4 comments on “If the sun is an 8 foot diameter balloon, what is Pluto?”

If the sun is an 8 foot diameter balloon, what is Pluto?

Artifacts

The following clips are cribbed from Nova: The Pluto Files in which Neil deGrasse Tyson sets up a model of the heavenly bodies of our solar system, comparing their sizes relative to the sun and each other. Not all of the clips were able to be chopped to give the appropriate bleep sound. So we just have a few. More on that in a moment.

Side note: for the record, if you want to see a kid from the age of 4 to 14 get animated about something, tell them that Pluto isn’t a planet and/or let them watch this episode of Nova. They’ll go berserk. Neil’s right: people are crazy when it comes to Pluto’s planetary status.

Anyway, on to the entry events.

Intro & Mercury

Saturn

Pluto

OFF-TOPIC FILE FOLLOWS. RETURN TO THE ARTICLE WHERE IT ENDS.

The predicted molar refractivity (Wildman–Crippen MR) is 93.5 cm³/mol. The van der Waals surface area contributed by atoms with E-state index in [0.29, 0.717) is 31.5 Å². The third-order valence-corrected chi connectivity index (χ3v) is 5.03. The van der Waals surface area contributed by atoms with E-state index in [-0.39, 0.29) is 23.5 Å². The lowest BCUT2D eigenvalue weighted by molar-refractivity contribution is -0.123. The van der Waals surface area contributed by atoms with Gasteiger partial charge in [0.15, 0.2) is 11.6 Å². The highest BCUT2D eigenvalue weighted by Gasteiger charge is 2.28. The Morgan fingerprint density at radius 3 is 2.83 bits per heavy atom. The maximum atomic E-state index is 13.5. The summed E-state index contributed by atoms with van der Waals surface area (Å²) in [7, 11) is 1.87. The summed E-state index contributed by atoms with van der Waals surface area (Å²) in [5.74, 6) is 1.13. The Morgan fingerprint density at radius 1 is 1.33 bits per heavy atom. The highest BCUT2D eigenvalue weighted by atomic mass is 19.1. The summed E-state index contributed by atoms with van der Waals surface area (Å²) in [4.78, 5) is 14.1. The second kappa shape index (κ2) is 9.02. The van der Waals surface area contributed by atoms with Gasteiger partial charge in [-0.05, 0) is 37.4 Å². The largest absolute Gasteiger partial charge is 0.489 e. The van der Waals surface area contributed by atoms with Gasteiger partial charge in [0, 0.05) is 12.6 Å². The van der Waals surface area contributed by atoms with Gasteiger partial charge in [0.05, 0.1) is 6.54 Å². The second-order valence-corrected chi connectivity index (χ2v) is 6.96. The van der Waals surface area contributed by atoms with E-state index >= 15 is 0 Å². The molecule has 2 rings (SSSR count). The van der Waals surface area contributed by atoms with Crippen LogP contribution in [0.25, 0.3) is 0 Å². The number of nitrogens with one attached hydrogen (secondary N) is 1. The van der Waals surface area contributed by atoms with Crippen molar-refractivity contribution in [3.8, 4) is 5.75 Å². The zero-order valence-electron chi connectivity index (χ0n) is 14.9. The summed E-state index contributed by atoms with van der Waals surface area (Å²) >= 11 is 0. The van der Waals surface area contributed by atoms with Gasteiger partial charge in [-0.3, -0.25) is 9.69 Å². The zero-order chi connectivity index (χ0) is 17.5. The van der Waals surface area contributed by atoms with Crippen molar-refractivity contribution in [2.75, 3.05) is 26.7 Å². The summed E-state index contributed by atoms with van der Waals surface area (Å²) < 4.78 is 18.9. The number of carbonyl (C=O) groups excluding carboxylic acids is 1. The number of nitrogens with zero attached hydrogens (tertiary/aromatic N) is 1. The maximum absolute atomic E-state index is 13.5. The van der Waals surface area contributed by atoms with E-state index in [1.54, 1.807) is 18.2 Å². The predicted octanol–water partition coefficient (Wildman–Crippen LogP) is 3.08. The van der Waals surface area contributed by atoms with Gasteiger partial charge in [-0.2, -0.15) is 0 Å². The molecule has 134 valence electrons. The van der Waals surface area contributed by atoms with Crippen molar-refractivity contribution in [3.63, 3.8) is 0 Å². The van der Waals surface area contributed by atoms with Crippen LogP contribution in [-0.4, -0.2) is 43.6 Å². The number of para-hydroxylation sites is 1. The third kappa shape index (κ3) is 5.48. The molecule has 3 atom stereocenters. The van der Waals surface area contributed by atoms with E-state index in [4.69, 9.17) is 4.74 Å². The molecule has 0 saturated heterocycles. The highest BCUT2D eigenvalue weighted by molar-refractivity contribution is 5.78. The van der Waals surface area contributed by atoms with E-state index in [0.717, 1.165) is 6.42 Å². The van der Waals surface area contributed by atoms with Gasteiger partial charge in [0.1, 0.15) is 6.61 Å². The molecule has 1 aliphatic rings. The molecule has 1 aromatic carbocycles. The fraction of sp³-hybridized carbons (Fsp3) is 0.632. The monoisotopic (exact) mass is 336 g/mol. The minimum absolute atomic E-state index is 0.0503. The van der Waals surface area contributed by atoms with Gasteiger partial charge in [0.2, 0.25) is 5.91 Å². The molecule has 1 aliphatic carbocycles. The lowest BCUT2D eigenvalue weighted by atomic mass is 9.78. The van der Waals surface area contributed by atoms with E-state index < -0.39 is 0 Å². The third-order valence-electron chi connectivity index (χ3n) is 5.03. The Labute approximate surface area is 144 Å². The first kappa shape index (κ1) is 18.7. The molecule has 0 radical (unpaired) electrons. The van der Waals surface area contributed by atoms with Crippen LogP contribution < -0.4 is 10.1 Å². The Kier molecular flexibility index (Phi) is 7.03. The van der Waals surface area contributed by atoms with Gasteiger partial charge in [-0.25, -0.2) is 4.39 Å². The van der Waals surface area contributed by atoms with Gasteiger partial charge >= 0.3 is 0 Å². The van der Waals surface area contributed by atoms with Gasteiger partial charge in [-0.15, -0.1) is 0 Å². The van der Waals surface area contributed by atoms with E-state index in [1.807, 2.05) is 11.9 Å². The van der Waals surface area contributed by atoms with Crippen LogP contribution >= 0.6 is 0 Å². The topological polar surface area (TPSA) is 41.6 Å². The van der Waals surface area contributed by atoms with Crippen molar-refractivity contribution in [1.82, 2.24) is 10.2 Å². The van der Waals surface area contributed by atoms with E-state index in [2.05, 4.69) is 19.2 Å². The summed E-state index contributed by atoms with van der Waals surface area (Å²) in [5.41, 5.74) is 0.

Bonus!: Diameters of Uranus vs. Pluto

I’m not sure you need all three or four of these for kiddos to get the point. And I’d get some predictions on the board before having students explore this on their own or make and calculations.

The Process

  1. Show the Intro & Mercury clip
  2. Get some predictions.
  3. Reveal just the Mercury solution. Show some of the calculations involved. You can find all the heavenly body sizes from our solar system here or here.
  4. Show the Saturn clip.
  5. Let students make some predictions and do some research on the actual sizes of the heavenly bodies. More predictions on the board.
  6. The big reveal. For the solutions, you can just watch the clip straight from the home site linked above.

Here’s a potential accompanying worksheet.

Possible Extension

Neil says that we can’t properly represent the distance of the planets from the sun on this scale of a field. So my question is, how could we represent a scale model of the planetary orbits and distances from the sun?

Here we have Mercury five yards away from the sun. If Mercury is 5 yards away, how far away would Pluto be then?

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